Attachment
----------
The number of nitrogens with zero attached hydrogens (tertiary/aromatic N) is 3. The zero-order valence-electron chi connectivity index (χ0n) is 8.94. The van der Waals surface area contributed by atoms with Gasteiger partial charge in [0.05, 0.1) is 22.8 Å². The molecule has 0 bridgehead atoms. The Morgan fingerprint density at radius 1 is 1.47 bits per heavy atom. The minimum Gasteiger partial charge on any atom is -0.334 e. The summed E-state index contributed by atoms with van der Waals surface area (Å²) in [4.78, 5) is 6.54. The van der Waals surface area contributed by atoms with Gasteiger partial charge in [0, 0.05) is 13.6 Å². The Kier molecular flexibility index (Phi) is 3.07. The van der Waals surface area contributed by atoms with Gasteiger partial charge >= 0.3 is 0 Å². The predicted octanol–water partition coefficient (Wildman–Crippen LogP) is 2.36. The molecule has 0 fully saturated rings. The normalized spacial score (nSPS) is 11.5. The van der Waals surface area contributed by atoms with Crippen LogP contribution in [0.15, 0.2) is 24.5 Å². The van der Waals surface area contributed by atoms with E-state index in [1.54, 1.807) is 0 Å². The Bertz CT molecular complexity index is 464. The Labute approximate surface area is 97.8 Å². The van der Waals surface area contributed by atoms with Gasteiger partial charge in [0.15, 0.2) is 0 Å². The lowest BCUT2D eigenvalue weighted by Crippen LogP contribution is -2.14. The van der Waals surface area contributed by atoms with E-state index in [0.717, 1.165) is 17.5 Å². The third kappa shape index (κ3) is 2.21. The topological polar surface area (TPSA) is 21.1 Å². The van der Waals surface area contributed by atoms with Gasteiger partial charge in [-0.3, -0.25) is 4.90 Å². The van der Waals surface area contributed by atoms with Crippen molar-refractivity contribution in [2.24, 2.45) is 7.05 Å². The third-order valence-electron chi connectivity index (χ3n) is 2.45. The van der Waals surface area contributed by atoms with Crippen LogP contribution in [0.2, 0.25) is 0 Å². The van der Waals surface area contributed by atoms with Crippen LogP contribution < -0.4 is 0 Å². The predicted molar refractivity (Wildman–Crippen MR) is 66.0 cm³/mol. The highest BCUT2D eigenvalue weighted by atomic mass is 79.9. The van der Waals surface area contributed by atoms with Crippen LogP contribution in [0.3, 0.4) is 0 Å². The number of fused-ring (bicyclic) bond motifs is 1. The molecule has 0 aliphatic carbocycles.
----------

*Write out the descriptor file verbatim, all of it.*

The number of nitrogens with zero attached hydrogens (tertiary/aromatic N) is 3. The zero-order valence-electron chi connectivity index (χ0n) is 8.94. The van der Waals surface area contributed by atoms with Gasteiger partial charge in [0.05, 0.1) is 22.8 Å². The molecule has 0 bridgehead atoms. The Morgan fingerprint density at radius 1 is 1.47 bits per heavy atom. The minimum Gasteiger partial charge on any atom is -0.334 e. The summed E-state index contributed by atoms with van der Waals surface area (Å²) in [4.78, 5) is 6.54. The van der Waals surface area contributed by atoms with Gasteiger partial charge in [0, 0.05) is 13.6 Å². The Kier molecular flexibility index (Phi) is 3.07. The van der Waals surface area contributed by atoms with Gasteiger partial charge >= 0.3 is 0 Å². The predicted octanol–water partition coefficient (Wildman–Crippen LogP) is 2.36. The molecule has 0 fully saturated rings. The normalized spacial score (nSPS) is 11.5. The van der Waals surface area contributed by atoms with Crippen LogP contribution in [0.15, 0.2) is 24.5 Å². The van der Waals surface area contributed by atoms with E-state index in [1.54, 1.807) is 0 Å². The Bertz CT molecular complexity index is 464. The Labute approximate surface area is 97.8 Å². The van der Waals surface area contributed by atoms with Gasteiger partial charge in [0.15, 0.2) is 0 Å². The lowest BCUT2D eigenvalue weighted by Crippen LogP contribution is -2.14. The van der Waals surface area contributed by atoms with E-state index in [0.717, 1.165) is 17.5 Å². The third kappa shape index (κ3) is 2.21. The topological polar surface area (TPSA) is 21.1 Å². The van der Waals surface area contributed by atoms with Gasteiger partial charge in [-0.3, -0.25) is 4.90 Å². The van der Waals surface area contributed by atoms with Crippen molar-refractivity contribution in [2.24, 2.45) is 7.05 Å². The third-order valence-electron chi connectivity index (χ3n) is 2.45. The van der Waals surface area contributed by atoms with Crippen LogP contribution in [0.2, 0.25) is 0 Å². The van der Waals surface area contributed by atoms with Crippen LogP contribution < -0.4 is 0 Å². The predicted molar refractivity (Wildman–Crippen MR) is 66.0 cm³/mol. The highest BCUT2D eigenvalue weighted by atomic mass is 79.9. The van der Waals surface area contributed by atoms with Crippen LogP contribution in [0.3, 0.4) is 0 Å². The number of fused-ring (bicyclic) bond motifs is 1. The molecule has 0 aliphatic carbocycles.